Biography of John Dalton, the "Father of Chemistry"

Biography of John Dalton, the "Father of Chemistry"

John Dalton

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John Dalton (1766–1844) was a renowned English chemist, physicist, and meteorologist. His most famous contributions were his atomic theory and color blindness research.

Fast Facts: John Dalton

  • Known For: Atomic theory and color blindness research.
  • Born: September 6, 1766 in Eaglesfield, Cumberland, England
  • Parents: Joseph Dalton, Deborah Greenups.
  • Died: July 27, 1844, in Manchester, England
  • Education: Grammar school
  • Published Works: New System of Chemical Philosophy, Memoirs of the Literary and Philosophical Society of Manchester
  • Awards and Honors:  The Royal Medal (1826), the fellowship of the Royal Society of London and the Royal Society of Edinburgh, honorary degree from the University of Oxford, associate of the French Academy of Sciences,
  • Notable Quote: Matter, though divisible in an extreme degree, is nevertheless not infinitely divisible. That is, there must be some point beyond which we cannot go in the division of matter. ... I have chosen the word “atom” to signify these ultimate particles.

Early Life

Dalton was born into a Quaker family. He learned from his father, a weaver, and from Quaker John Fletcher, who taught at a private school. John Dalton started working for a living when he was 10 years old and began teaching at a local school when he was 12. Within just a few years, despite their lack of higher education, John and his brother started up their own Quaker school. He could not attend an English university because he was a Dissenter (opposed to being required to join the Church of England), so he learned about science informally from John Gough, a mathematician and experimental physicist. Dalton became a teacher of mathematics and natural philosophy (the study of nature and physics) at age 27 at a dissenting academy in Manchester. He resigned at age 34 and became a private tutor.

Scientific Discoveries and Contributions

John Dalton actually published in a variety of fields, including mathematics and English grammar, but he is best known for his science.

  • Dalton kept meticulous daily weather records. He rediscovered the Hadley cell theory of atmospheric circulation. He believed air consisted of about 80% nitrogen and 20% oxygen, unlike most of his peers, who thought air was its own compound. 
  • Dalton and his brother were both color blind, but colorblindness had not been officially discussed or studied. He thought the color perception might be due to a discoloration inside the liquid of the eye, and believed there was a hereditary component to red-green color blindness. Although his theory about discolored liquid did not pan out, color blindness became known as Daltonism.
  • John Dalton wrote a series of papers describing gas laws. His law on partial pressure became known as Dalton's Law.
  • Dalton published the first table of relative atomic weights of atoms of the elements. The table contained six elements, with weights relative to that of hydrogen.

Atomic Theory

Dalton's atomic theory was by far his most famous work; many of his ideas have proven to be either completely correct or largely correct. In fact, Dalton's contributions have earned him the nickname "the father of chemistry."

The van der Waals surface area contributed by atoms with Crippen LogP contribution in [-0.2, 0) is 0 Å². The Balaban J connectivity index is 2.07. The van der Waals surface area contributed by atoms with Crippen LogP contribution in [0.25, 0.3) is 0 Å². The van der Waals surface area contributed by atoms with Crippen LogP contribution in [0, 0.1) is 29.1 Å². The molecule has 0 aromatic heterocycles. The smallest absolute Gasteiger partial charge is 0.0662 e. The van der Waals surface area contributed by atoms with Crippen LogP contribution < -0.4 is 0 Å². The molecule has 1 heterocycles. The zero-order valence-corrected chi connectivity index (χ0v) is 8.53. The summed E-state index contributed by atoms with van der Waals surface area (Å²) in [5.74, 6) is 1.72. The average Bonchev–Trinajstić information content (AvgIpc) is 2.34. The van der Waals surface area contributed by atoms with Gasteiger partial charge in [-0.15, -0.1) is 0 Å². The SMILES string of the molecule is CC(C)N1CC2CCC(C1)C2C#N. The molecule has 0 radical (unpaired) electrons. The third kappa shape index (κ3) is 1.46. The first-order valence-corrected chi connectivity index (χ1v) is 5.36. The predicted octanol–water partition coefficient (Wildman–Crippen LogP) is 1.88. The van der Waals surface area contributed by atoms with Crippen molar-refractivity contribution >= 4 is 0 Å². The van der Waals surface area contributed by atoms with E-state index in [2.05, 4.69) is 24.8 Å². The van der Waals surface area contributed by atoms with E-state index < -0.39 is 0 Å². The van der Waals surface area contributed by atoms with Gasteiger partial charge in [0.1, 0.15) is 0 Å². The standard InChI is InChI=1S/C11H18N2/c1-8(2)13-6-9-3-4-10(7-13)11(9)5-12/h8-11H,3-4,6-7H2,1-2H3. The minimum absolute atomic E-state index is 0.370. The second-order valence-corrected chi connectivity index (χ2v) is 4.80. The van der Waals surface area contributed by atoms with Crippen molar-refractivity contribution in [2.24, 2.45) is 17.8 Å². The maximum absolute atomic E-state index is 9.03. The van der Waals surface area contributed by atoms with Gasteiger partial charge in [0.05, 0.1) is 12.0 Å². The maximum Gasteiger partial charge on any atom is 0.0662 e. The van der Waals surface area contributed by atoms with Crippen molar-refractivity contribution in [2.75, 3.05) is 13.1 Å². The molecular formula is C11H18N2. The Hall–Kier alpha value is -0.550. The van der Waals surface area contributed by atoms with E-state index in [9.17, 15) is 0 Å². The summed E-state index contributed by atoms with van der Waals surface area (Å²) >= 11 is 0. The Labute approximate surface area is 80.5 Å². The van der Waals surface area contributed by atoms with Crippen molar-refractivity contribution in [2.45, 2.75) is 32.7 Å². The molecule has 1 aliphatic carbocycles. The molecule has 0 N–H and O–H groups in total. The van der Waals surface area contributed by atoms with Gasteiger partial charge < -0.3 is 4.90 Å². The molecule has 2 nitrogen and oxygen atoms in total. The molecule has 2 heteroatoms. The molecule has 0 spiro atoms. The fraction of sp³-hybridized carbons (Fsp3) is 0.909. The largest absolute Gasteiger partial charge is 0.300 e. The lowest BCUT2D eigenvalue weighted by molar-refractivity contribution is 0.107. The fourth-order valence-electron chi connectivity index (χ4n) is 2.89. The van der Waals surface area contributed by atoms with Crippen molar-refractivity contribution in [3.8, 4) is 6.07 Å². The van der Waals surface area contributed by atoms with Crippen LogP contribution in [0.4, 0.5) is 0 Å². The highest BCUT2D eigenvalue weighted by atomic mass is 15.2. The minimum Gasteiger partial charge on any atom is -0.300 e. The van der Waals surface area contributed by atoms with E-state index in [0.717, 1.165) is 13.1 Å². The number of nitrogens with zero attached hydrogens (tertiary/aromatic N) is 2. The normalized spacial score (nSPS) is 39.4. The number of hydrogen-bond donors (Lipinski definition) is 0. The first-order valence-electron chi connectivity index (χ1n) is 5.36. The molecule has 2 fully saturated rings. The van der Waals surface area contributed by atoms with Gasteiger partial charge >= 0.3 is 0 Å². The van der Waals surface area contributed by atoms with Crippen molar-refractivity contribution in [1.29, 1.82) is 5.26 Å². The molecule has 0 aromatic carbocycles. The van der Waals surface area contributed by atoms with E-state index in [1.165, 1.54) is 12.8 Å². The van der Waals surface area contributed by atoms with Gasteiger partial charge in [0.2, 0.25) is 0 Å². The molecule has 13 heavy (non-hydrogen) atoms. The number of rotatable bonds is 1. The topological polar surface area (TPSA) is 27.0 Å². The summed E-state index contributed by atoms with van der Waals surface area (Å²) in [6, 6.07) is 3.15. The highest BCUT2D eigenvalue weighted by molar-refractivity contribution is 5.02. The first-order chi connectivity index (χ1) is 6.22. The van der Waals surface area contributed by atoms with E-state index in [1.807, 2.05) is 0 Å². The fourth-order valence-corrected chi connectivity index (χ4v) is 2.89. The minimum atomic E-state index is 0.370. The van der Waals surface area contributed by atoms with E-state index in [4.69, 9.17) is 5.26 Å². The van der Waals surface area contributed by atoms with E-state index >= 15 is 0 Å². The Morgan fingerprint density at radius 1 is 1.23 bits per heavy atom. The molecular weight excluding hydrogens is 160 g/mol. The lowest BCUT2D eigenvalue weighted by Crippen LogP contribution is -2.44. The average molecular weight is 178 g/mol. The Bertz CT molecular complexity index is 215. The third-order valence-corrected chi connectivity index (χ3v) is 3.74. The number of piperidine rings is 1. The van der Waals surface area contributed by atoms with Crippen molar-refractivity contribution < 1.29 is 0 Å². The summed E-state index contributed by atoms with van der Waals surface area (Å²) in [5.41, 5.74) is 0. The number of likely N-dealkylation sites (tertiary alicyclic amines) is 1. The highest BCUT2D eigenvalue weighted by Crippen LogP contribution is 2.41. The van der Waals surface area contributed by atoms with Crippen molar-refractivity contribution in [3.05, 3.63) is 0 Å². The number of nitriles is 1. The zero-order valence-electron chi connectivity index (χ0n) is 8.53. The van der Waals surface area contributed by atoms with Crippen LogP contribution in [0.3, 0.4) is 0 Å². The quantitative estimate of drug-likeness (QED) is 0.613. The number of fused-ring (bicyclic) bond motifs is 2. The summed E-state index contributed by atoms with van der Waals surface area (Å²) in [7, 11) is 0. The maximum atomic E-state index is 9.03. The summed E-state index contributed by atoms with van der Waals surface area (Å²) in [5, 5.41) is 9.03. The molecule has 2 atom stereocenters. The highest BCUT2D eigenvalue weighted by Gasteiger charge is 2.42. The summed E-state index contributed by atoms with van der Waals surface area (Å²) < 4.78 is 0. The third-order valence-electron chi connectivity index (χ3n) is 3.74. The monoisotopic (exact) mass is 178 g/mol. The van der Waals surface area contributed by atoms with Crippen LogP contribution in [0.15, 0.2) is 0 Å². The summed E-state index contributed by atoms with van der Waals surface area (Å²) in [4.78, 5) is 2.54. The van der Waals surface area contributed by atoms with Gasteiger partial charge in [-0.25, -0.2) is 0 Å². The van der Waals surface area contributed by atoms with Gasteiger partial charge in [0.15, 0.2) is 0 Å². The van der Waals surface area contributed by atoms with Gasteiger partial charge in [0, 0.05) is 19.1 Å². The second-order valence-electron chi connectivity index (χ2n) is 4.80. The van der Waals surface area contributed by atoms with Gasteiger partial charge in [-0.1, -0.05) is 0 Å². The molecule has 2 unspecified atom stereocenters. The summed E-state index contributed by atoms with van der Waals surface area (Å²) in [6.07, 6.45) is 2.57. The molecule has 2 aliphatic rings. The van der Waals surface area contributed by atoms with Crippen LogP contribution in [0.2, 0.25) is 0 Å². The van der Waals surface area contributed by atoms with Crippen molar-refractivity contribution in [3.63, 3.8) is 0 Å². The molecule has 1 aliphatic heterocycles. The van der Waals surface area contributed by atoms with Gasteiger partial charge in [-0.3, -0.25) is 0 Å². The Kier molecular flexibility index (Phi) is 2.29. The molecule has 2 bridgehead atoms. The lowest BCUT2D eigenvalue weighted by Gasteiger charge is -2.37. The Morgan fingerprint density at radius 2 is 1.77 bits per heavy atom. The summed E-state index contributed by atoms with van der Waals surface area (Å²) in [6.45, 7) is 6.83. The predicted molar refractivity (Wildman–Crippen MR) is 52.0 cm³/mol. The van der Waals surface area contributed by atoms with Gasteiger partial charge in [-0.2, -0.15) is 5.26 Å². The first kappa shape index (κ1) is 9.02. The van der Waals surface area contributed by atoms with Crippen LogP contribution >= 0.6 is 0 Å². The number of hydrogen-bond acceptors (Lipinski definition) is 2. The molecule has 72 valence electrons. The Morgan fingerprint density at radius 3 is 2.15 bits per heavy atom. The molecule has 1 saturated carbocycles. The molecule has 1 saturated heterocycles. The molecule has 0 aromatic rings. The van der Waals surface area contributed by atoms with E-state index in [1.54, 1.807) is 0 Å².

According to the Science History Institute, Dalton's atomic theories developed during his explorations of meteorology. He discovered, through experiments, that "the air is not a vast chemical solvent as Antoine-Laurent Lavoisier and his followers had thought, but a mechanical system, where the pressure exerted by each gas in a mixture is independent of the pressure exerted by the other gases, and where the total pressure is the sum of the pressures of each gas." This discovery led him to the idea that "the atoms in a mixture were indeed different in weight and “complexity.”

The idea that there are multiple elements, each made up of its own, unique atoms, was absolutely new and quite controversial at the time. It led to experimentation with the concept of atomic weight, which became the basis for later discoveries in physics and chemistry. Dalton's theories can be summarized as follows:

    • Elements are made of tiny particles (atoms)
    • Atoms of one element are exactly the same size and mass as other atoms of that element.
    • Atoms of different elements are different sizes and masses from each other.
    • Atoms can't be further subdivided, nor may they be created or destroyed.
    • Atoms rearrange during chemical reactions. They may be separated from each other or combined with other atoms.
    • Atoms form chemical compounds by combining with each other in simple whole number ratios.
    • Atoms combine according to the "rule of greatest simplicity", which says if atoms only combine in one ratio, it must be a binary one.

Death

From 1837 until his death, Dalton suffered a series of strokes. He continued to work until the day he died, supposedly recording a meteorological measurement on July 26, 1844. On the 27th, an attendant found him dead beside his bed.

Legacy

Some points of Dalton's atomic theory have been shown to be false. For example, atoms may be created and split using fusion and fission (although these are nuclear processes and Dalton's theory does hold for chemical reactions). Another deviation from the theory is that isotopes of atoms of a single element may be different from each other (isotopes were unknown in Dalton's time). Overall, the theory was immensely powerful. The concept of atoms of elements endures to the present day.

Sources:

  • “John Dalton.” Science History Institute, 31 Jan. 2018, www.sciencehistory.org/historical-profile/john-dalton.
  • Ross, Sydney. “John Dalton.” Encyclopædia Britannica, Encyclopædia Britannica, Inc., 9 Oct. 2018, www.britannica.com/biography/John-Dalton/Atomic-theory.